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Chimps are not people, judge rules (again)

NEW YORK -- Two chimpanzees have been denied the legal rights of people in New York. 

Nonhuman Rights Project attorney Steven Wise had argued to an appeals court in March that caged adult male chimps Tommy and Kiko should be granted a writ of habeas corpus. For people, habeas corpus relates to whether someone is being unlawfully detained and should see a judge. 

Chimpanzees enjoying retirement after being saved

The chimps were caged in a trailer lot and at a primate sanctuary. Wise argued they should be moved to a large outdoor sanctuary in Florida instead of being caged.

The appeals court Thursday upheld a lower-court ruling. It says Wise's intention is praiseworthy and "laudable" but there's no precedent in New York law for considering a chimp as a legal person. 

Wise and the animal rights group have pursued similar cases before. Wise argued on behalf of two other chimps, Hercules and Leo, in an attempt to get them moved from Stony Brook University on Long Island to a sanctuary in Florida, but after two years of litigation he lost the case in 2016.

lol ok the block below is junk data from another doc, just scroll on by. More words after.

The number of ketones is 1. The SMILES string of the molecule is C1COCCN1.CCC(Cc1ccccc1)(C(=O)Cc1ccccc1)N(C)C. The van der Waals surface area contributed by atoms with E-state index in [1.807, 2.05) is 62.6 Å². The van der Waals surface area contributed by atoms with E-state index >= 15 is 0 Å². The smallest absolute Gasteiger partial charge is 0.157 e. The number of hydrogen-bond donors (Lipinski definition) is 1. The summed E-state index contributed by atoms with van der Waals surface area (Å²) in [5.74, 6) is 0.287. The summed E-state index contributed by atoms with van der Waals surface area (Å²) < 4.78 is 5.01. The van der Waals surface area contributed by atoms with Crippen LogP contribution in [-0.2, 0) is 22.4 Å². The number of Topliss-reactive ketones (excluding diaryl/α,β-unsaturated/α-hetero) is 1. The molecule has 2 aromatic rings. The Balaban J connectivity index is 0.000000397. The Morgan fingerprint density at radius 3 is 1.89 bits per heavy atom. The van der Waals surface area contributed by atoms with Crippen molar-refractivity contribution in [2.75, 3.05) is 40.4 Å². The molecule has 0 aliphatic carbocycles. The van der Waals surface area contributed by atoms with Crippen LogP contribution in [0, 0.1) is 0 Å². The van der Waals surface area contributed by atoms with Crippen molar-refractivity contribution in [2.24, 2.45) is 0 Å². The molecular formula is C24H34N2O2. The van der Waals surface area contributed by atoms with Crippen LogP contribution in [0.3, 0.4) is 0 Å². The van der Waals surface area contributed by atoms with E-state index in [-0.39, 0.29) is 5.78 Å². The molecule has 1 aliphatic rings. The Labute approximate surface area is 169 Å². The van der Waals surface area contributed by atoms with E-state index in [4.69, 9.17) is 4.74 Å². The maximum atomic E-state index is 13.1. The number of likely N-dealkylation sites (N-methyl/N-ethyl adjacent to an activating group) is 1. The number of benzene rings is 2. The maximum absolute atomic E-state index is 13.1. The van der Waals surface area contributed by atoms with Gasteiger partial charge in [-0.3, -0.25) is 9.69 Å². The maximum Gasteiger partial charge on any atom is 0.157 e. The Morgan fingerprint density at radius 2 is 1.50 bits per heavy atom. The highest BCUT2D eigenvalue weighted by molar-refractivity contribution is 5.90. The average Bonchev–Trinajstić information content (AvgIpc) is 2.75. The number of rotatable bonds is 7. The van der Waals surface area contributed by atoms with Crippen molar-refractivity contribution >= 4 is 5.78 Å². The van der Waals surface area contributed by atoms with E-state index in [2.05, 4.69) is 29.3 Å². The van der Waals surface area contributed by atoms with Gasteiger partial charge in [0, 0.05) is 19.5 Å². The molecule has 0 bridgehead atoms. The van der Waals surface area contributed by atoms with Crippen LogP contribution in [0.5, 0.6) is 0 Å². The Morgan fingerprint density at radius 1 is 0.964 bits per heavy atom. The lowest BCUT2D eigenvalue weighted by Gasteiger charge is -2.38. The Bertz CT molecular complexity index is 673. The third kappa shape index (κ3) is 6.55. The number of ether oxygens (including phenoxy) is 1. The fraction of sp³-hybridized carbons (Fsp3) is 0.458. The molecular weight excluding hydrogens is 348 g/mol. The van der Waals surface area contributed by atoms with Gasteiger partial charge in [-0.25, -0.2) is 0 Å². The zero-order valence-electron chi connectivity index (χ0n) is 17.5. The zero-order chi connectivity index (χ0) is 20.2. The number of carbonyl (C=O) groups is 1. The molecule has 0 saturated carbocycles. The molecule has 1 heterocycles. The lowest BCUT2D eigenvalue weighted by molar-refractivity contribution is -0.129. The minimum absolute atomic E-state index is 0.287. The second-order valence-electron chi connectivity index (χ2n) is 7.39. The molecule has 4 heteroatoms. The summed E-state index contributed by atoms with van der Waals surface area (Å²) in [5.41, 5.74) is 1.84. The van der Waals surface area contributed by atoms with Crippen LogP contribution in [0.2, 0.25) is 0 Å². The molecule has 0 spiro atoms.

The rights project also pursued a case in upstate New York's Fulton County involving a 26-year-old chimp named Tommy. A state appeals court ruled against them in 2014.

Wise issued a statement to CBS News in response to Thursday's ruling. 

"For 2000 years all nonhuman animals have been legal things who lack the capacity for any legal rights," the statement read. "This is not going to change without a struggle. That fight has begun and we remain confident that Tommy's and Kiko's fundamental right to bodily liberty will be recognized as a matter of justice so that they too may experience the freedom they so desperately deserve. Public opinion has begun to tilt in our favor since we started filing these lawsuits, likely as a result of them."

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